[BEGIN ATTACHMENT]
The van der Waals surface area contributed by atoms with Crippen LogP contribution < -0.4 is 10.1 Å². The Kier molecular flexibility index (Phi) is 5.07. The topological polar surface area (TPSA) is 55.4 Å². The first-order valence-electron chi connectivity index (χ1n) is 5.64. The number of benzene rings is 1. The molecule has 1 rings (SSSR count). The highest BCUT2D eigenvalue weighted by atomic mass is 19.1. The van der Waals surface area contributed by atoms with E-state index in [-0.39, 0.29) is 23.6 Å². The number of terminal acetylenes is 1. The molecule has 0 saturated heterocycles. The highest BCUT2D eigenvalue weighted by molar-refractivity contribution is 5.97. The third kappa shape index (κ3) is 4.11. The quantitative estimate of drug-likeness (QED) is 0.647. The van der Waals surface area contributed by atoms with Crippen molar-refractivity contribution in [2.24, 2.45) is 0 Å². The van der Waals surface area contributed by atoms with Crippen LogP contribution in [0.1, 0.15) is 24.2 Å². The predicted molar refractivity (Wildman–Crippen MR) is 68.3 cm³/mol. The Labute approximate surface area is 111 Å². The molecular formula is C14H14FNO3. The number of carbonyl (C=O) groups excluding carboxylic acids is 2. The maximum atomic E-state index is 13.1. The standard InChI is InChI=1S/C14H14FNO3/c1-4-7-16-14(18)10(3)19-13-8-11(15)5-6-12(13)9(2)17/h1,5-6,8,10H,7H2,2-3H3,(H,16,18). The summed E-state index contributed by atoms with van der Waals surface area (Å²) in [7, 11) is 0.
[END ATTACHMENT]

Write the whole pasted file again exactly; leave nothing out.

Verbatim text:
The van der Waals surface area contributed by atoms with Crippen LogP contribution < -0.4 is 10.1 Å². The Kier molecular flexibility index (Phi) is 5.07. The topological polar surface area (TPSA) is 55.4 Å². The first-order valence-electron chi connectivity index (χ1n) is 5.64. The number of benzene rings is 1. The molecule has 1 rings (SSSR count). The highest BCUT2D eigenvalue weighted by atomic mass is 19.1. The van der Waals surface area contributed by atoms with E-state index in [-0.39, 0.29) is 23.6 Å². The number of terminal acetylenes is 1. The molecule has 0 saturated heterocycles. The highest BCUT2D eigenvalue weighted by molar-refractivity contribution is 5.97. The third kappa shape index (κ3) is 4.11. The quantitative estimate of drug-likeness (QED) is 0.647. The van der Waals surface area contributed by atoms with Crippen molar-refractivity contribution in [2.24, 2.45) is 0 Å². The van der Waals surface area contributed by atoms with Crippen LogP contribution in [0.1, 0.15) is 24.2 Å². The predicted molar refractivity (Wildman–Crippen MR) is 68.3 cm³/mol. The Labute approximate surface area is 111 Å². The molecular formula is C14H14FNO3. The number of carbonyl (C=O) groups excluding carboxylic acids is 2. The maximum atomic E-state index is 13.1. The standard InChI is InChI=1S/C14H14FNO3/c1-4-7-16-14(18)10(3)19-13-8-11(15)5-6-12(13)9(2)17/h1,5-6,8,10H,7H2,2-3H3,(H,16,18). The summed E-state index contributed by atoms with van der Waals surface area (Å²) in [7, 11) is 0.